Country drives to capital

Retro Drive

Yaseer Ibrahim, a middle-aged businessman, has half a dozen vintage cars but he drove Rolls Royce, as it’s the oldest of the lot (made in 1912), at HMCI car rally which culminated at Leisure Valley Grounds in Gurgaon on Sunday.

Ibrahim was one of the 125 vintage car enthusiasts who took part in the rally along with the creme-de-la creme of Delhi-NCR including Diljeet Titus, KTS Tulsi and Madan Mohan.

The third part of this annual rally saw participation from not only the capital but from several corners of India – Mumbai, Jaipur, Kanpur and Lucknow. “This year our rally went pan-India and beckoned a large number of vintage car owners from different cities,” said Madan Mohan, the organiser and managing director of 21 Gun Salute restaurant.

The cars which took part included Austin, Morris Major, Willys MB, Buick super 8 and Plymouth Limousine PJ6. Flagged off by Army chief General Bikram Singh, the rally was a splendid affair with cars dating back to 1909 while some were as new as 1974.

 All the participants share a strong passion for driving old and rare mechanical-beauties. Ibrahim, who inherited his Rolls Royce 1912 from his father, performs his ‘duty’ in maintaining the car. Every few days, he drives the car for the warm-up of the engine but when it comes to maintenance, he can’t afford to take chances so relies only on Rolls-Royce’s chief mechanical engineer Jonathan Harley, who flies every year from London to Kanpur to perform some ‘tricks.’ Ibrahim doesn’t mind shelling out a whopping 200 pounds per hour for the expert maintenance as the car is simply ‘priceless’.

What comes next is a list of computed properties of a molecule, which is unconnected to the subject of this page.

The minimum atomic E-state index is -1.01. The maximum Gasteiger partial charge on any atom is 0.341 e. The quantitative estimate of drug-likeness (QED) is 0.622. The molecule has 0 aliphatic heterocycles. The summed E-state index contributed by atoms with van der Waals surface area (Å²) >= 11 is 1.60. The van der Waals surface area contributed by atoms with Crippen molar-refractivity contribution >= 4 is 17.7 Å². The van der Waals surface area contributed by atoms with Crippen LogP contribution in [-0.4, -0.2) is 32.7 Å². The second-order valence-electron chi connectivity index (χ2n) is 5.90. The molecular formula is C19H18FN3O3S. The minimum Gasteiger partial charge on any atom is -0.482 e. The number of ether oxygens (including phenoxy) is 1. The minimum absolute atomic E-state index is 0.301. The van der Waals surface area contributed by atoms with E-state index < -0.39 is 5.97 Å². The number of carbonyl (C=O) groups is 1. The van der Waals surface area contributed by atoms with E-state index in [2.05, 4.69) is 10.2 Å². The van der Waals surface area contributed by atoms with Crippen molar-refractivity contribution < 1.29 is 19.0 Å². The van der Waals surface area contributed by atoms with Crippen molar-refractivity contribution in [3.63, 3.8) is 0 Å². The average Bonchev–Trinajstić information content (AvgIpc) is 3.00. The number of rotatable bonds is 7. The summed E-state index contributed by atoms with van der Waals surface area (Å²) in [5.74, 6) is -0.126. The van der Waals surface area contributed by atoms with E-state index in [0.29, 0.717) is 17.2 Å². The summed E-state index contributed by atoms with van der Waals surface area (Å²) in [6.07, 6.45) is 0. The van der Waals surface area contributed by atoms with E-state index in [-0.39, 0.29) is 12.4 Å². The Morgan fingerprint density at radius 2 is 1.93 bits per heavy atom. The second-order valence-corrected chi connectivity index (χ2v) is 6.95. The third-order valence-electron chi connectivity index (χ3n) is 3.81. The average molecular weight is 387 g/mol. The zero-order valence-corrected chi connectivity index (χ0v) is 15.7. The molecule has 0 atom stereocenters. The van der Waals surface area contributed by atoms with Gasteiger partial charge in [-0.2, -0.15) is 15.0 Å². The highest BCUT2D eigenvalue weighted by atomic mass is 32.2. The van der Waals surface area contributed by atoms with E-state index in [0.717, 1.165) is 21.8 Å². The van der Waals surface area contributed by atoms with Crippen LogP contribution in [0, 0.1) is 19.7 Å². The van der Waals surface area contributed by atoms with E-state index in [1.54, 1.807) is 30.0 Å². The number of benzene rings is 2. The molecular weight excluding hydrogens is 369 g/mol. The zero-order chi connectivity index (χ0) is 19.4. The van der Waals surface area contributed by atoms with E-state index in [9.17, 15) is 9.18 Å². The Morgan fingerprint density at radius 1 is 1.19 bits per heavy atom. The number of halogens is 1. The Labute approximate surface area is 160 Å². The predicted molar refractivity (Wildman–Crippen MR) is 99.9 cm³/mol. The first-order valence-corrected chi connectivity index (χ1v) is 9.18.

The organiser Madan Mohan, didn’t drive his favourite Phantom 1 at the rally because he was too busy to participate himself. He tells Metrolife that the response was overwhelming this year which was evident from the fact that the number of participants grew from last year’s 65 to 125 this season.

No prizes for guessing that Madan can’t find spare parts for his beloved Phantom in India, so they have to be imported from the companies abroad. Besides this, the regular maintenance is no mean task for which he relies on his 80-year-old chief mechanic. “I have no idea of who would maintain my cars once the old man dies,” he said.

Another participant Mumbai-based Nitin Dossa, who is a proud owner of 50 vintage cars, eulogised Delhi’s wide roads at the rally. “Back in Mumbai, it’s not easy to drive down a vintage car because the roads are relatively narrower,” he said.

Dossa drove a Bentley (a 1947 make) from Panchsheel Club to Gurgaon’s Leisure Valley Grounds. He loves the car so much so that he even remembers the car’s history by heart. The “Maharaja of Mysore was the car’s first buyer in 1947 who later sold it to Maharaja of Bharatpur. During the floods in 1960s, the car was left stranded for more than two years and was later sold at a throwaway price to a gentleman who restored it before using the car for three decades. In 1995, he sold it to me,” he said.

The organisers were thrilled at the footfall of hundreds of people who had showed up just to have a glimpse of the rare vintage cars in Gurgaon. Madan Mohan is now planning to take the rally to an international level. “We are expecting to see participation from vintage cars in London, Belgium and other places,” he said.

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